It's a great time to be an income-focused investor. Most stock prices are still down, driving up the yields on those that pay dividends. Meanwhile, many companies have provided an additional boost to their yield by increasing their payouts. 

Three top-notch dividend stocks offering attractive yields these days are Prologis (PLD 0.64%)American Tower (AMT -0.22%), and Kimco Realty (KIM 0.63%). Here's why these contributors think these dividend machines are great buys right now. 

Prologis is priced right for building your own dividend supply chain.

Marc Rapport (Prologis): When Prologis upped its dividend by 10% on Feb. 23, that just confirmed this giant real estate investment trust's (REIT) status as a rock-solid choice for investors looking at passive income stocks.

Prologis has a market cap of about $114 billion, making it one of the largest REITs in the world. Its portfolio of about 5,500 facilities and 1.2 billion square feet serves some 6,000 customers in 19 countries makes it one of the largest warehouse and distribution logistics providers on the planet, too.

When you're as big as Prologis, you can also fund your own research department, and theirs has painted a pretty picture for the industrial REIT sector as a whole. In its 2023 supply chain predictions, Prologis sees U.S. warehouse development starts dropping to a seven-year low, while e-commerce leasing worldwide sees its second-most active year on record.

There's more, but the point is that the business imperatives that have driven record rent growth -- expected to exceed 10% again this year -- will continue to keep supply chains and warehouses full. That, and those long-term leases and worldwide presence commanded by Prologis, also should keep the bottom line and dividends rising.

Prologis' stock is more than 25% lower than the record high it hit last spring, and while it won't necessarily reach that mark again anytime soon, you can still enjoy a very reliable yield of about 2.8% at a share price of about $121. That comes with an average analyst target price of $145 and more than a decade of annual dividend increases, too.

Up to its highest yield this decade

Matt DiLallo (American Tower): American Tower has increased its dividend by 12.5% over the past year. Despite that surging dividend payment, the infrastructure REIT's shares have tumbled about 30% from their peak last year. With shares down and the payout up, American Tower now yields about 3%. That's right around its highest level in the past decade:

AMT Dividend Yield Chart

AMT Dividend Yield. Data source: YCharts

Although American Tower is facing some headwinds this year that will limit its earnings growth, the REIT expects to increase its dividend by another 10%. The company can easily afford to continue increasing its dividend because it has a relatively low dividend payout ratio for a REIT. 

More dividend growth seems likely in the future. Data usage continues to surge, driving the need for additional infrastructure. That should increase the utilization of the company's existing assets and allow it to continue investing capital in building additional capacity. It's investing about $1.7 billion this year on capital projects.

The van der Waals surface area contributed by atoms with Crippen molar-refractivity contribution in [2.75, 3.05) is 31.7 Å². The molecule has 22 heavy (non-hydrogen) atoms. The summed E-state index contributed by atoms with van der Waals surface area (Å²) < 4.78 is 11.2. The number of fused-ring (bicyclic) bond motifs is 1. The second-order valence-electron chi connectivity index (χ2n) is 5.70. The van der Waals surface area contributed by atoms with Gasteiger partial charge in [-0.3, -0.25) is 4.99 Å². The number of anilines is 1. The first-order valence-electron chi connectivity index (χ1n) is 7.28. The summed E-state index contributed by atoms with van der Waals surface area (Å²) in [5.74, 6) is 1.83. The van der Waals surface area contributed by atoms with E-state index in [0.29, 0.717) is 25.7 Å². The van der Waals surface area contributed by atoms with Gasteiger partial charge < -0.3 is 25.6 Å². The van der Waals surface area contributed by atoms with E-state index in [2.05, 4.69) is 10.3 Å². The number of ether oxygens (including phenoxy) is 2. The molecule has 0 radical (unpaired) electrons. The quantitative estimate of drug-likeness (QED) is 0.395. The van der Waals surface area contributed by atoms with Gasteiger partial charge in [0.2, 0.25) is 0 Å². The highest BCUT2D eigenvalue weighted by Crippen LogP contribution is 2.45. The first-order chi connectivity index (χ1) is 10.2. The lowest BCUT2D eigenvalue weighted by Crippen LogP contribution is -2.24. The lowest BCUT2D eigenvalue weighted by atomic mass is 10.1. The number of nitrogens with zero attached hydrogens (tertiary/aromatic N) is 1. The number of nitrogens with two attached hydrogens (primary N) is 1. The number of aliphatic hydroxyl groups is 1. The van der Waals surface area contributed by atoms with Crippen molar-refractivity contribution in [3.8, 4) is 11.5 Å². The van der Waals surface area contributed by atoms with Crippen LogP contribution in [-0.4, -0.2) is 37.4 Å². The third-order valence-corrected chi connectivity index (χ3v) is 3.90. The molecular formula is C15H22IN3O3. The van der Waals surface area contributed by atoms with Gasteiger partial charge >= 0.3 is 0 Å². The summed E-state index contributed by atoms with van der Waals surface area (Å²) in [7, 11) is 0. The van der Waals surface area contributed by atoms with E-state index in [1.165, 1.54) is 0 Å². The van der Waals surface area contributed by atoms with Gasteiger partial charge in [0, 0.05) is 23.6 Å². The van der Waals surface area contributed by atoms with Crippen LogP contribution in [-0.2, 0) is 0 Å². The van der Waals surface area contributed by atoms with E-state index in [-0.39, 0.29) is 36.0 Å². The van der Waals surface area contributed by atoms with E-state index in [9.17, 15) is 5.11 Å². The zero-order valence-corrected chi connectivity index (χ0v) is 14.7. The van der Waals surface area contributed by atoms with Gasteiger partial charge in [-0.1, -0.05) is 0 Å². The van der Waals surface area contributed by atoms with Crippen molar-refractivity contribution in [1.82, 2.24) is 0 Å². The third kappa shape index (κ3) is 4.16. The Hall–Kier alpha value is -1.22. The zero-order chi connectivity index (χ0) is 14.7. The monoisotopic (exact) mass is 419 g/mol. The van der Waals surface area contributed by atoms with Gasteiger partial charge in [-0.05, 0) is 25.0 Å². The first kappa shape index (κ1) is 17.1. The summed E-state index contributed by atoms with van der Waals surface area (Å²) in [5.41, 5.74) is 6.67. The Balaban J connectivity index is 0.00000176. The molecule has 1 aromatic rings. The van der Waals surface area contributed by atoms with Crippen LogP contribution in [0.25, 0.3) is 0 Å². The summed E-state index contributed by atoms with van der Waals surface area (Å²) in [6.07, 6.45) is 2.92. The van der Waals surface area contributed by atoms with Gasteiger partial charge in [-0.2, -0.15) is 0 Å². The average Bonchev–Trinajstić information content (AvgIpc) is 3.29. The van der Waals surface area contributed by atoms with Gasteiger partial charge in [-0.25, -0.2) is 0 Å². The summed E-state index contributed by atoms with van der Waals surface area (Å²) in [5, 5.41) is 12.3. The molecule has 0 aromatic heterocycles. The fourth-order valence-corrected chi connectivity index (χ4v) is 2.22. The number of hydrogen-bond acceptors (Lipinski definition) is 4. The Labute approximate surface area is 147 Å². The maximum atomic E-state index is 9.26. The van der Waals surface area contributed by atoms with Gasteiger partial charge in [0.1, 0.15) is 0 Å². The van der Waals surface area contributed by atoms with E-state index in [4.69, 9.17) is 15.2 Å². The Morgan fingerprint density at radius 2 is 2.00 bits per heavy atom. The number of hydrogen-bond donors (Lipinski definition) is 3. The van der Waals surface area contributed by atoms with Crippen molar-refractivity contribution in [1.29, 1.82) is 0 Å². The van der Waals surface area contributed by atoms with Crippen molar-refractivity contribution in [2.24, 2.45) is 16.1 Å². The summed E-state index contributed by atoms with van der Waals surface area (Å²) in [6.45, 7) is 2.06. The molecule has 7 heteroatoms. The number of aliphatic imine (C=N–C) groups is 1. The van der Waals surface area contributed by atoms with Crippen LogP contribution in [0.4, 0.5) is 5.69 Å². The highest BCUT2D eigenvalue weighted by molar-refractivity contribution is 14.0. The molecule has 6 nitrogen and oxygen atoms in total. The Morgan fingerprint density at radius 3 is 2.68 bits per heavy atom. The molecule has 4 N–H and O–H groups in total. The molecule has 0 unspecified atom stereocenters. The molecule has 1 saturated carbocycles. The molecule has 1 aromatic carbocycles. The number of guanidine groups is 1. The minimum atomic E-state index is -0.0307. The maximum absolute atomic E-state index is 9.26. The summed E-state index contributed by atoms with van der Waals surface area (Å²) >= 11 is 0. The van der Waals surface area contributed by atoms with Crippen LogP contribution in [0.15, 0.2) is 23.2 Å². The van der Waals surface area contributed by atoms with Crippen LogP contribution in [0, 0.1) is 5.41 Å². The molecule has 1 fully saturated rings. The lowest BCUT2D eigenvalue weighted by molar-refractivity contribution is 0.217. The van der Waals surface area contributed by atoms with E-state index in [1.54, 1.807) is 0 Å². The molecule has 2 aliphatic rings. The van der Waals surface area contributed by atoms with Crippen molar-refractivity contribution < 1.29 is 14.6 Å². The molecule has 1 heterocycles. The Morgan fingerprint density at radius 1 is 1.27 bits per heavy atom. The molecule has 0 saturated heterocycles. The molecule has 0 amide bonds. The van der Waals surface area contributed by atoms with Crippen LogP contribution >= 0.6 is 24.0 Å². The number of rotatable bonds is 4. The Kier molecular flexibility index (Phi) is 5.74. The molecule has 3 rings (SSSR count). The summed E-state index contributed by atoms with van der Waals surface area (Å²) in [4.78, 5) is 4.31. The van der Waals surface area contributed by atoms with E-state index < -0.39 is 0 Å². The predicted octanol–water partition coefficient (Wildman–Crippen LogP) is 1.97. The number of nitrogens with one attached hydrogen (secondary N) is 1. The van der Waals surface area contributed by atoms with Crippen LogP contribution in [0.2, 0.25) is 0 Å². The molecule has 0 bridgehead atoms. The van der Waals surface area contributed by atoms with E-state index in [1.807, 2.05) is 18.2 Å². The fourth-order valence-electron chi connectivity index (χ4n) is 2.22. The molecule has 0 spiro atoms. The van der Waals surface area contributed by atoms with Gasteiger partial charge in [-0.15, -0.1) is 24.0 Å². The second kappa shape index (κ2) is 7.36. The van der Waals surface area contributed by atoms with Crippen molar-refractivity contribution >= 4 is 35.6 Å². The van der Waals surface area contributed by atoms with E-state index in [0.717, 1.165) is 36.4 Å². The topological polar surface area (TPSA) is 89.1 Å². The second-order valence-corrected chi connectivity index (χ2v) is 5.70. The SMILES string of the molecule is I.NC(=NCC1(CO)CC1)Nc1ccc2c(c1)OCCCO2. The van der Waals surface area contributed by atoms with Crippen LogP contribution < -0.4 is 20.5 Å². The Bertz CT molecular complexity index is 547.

That money will enable it to build about 4,000 new international tower sites and modestly expand its data center capacity. Those investments should increase its cash flow in the future, giving it the funds to continue increasing its dividend.

With its best dividend yield in a decade and more growth ahead, American Tower looks like an extremely attractive investment opportunity right now.

This stock hiked its dividend every quarter 

Brent Nyitray (Kimco Realty): Kimco Realty is an operator of open-air, supermarket-anchored shopping centers, as well as mixed-use properties. As of Dec. 31, the company operated 532 shopping centers with 90.8 million square feet of gross leasable area in 28 states. The company focuses on developing in suburbs in the Sun Belt and coastal areas that have strong fundamentals such as population growth, barriers to entry, and attractive demographics.

The company's biggest tenants include TJX Cos., parent of retailer T.J. Maxx, Home Depot, Ross Stores, and Albertsons. The tenant base is relatively diversified, and no one tenant accounts for more than 1.3% of rent.

Discount department stores and supermarkets are considered relatively defensive retailers. In other words, when the economy weakens and consumers pull back on spending, they are more likely to avoid discretionary stores that sell upscale apparel and electronics, but they still buy food and less expensive apparel.

Home improvement should benefit from the real estate market's affordability issues. Many homeowners who want to move up to a better property may find it easier to take out a home equity loan and remodel or put on an addition. 

Although occupancy is not back to its pre-pandemic level of 96.4%, it is still improving and stood at 95.5% at the end of 2022. Like most REITs, Kimco has struggled over the past year, beset by rising interest rates. That said, the company has been hiking its dividend -- in fact, it hiked its dividend every quarter in 2022.

In another sign of strength, Kimco reported that per-share funds from operations -- a key measure of REIT performance -- rose 13.6% to $1.58. At current levels, the stock has a dividend yield of 4.5%.